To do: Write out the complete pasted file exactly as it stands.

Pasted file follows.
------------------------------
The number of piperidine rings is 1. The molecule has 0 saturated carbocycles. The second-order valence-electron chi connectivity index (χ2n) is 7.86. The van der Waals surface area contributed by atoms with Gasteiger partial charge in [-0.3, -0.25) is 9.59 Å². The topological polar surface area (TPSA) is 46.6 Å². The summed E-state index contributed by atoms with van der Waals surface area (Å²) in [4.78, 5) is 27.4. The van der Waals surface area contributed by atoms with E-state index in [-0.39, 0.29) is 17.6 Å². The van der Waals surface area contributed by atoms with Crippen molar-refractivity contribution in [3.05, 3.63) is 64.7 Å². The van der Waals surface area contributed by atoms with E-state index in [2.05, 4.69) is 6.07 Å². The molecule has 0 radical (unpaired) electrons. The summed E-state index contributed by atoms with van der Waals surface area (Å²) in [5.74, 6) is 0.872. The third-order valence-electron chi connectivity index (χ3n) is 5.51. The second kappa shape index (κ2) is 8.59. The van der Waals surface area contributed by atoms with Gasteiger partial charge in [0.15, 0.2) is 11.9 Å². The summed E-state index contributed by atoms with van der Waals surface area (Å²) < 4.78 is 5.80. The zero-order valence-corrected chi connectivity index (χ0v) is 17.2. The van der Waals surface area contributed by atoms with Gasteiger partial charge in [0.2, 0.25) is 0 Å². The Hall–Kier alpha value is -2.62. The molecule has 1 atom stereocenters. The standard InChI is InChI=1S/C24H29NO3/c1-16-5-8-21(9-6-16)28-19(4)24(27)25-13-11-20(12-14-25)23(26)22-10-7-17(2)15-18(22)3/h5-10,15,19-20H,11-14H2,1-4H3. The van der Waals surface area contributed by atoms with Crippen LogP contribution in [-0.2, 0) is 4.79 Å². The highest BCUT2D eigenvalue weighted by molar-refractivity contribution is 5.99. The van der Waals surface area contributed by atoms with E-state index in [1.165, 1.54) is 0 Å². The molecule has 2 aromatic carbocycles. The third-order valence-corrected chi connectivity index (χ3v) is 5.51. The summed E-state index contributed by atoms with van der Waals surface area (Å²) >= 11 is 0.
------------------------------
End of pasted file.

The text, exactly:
The number of piperidine rings is 1. The molecule has 0 saturated carbocycles. The second-order valence-electron chi connectivity index (χ2n) is 7.86. The van der Waals surface area contributed by atoms with Gasteiger partial charge in [-0.3, -0.25) is 9.59 Å². The topological polar surface area (TPSA) is 46.6 Å². The summed E-state index contributed by atoms with van der Waals surface area (Å²) in [4.78, 5) is 27.4. The van der Waals surface area contributed by atoms with E-state index in [-0.39, 0.29) is 17.6 Å². The van der Waals surface area contributed by atoms with Crippen molar-refractivity contribution in [3.05, 3.63) is 64.7 Å². The van der Waals surface area contributed by atoms with E-state index in [2.05, 4.69) is 6.07 Å². The molecule has 0 radical (unpaired) electrons. The summed E-state index contributed by atoms with van der Waals surface area (Å²) in [5.74, 6) is 0.872. The third-order valence-electron chi connectivity index (χ3n) is 5.51. The second kappa shape index (κ2) is 8.59. The van der Waals surface area contributed by atoms with Gasteiger partial charge in [0.15, 0.2) is 11.9 Å². The summed E-state index contributed by atoms with van der Waals surface area (Å²) < 4.78 is 5.80. The zero-order valence-corrected chi connectivity index (χ0v) is 17.2. The van der Waals surface area contributed by atoms with Gasteiger partial charge in [0.2, 0.25) is 0 Å². The Hall–Kier alpha value is -2.62. The molecule has 1 atom stereocenters. The standard InChI is InChI=1S/C24H29NO3/c1-16-5-8-21(9-6-16)28-19(4)24(27)25-13-11-20(12-14-25)23(26)22-10-7-17(2)15-18(22)3/h5-10,15,19-20H,11-14H2,1-4H3. The van der Waals surface area contributed by atoms with Crippen LogP contribution in [-0.2, 0) is 4.79 Å². The highest BCUT2D eigenvalue weighted by molar-refractivity contribution is 5.99. The van der Waals surface area contributed by atoms with E-state index in [1.165, 1.54) is 0 Å². The molecule has 2 aromatic carbocycles. The third-order valence-corrected chi connectivity index (χ3v) is 5.51. The summed E-state index contributed by atoms with van der Waals surface area (Å²) >= 11 is 0.